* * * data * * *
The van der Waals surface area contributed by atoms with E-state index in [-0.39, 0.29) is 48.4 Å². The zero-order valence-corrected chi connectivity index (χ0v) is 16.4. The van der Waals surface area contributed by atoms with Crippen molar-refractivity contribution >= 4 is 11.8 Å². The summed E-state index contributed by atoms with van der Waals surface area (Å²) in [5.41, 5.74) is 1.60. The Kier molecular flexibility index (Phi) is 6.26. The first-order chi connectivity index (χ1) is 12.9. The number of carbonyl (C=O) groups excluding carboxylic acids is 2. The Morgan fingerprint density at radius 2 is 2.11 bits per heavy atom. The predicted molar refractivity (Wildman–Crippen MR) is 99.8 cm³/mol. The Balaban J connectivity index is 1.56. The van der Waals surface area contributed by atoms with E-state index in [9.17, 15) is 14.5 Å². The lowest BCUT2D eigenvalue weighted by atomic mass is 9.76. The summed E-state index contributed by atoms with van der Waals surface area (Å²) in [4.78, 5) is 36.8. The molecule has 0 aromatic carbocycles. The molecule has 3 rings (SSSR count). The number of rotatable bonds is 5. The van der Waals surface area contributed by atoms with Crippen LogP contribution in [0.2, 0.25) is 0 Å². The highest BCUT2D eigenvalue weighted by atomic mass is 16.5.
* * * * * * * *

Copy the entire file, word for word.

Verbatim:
The van der Waals surface area contributed by atoms with E-state index in [-0.39, 0.29) is 48.4 Å². The zero-order valence-corrected chi connectivity index (χ0v) is 16.4. The van der Waals surface area contributed by atoms with Crippen molar-refractivity contribution >= 4 is 11.8 Å². The summed E-state index contributed by atoms with van der Waals surface area (Å²) in [5.41, 5.74) is 1.60. The Kier molecular flexibility index (Phi) is 6.26. The first-order chi connectivity index (χ1) is 12.9. The number of carbonyl (C=O) groups excluding carboxylic acids is 2. The Morgan fingerprint density at radius 2 is 2.11 bits per heavy atom. The predicted molar refractivity (Wildman–Crippen MR) is 99.8 cm³/mol. The Balaban J connectivity index is 1.56. The van der Waals surface area contributed by atoms with E-state index in [9.17, 15) is 14.5 Å². The lowest BCUT2D eigenvalue weighted by atomic mass is 9.76. The summed E-state index contributed by atoms with van der Waals surface area (Å²) in [4.78, 5) is 36.8. The molecule has 0 aromatic carbocycles. The molecule has 3 rings (SSSR count). The number of rotatable bonds is 5. The van der Waals surface area contributed by atoms with Crippen LogP contribution in [0.2, 0.25) is 0 Å². The highest BCUT2D eigenvalue weighted by atomic mass is 16.5.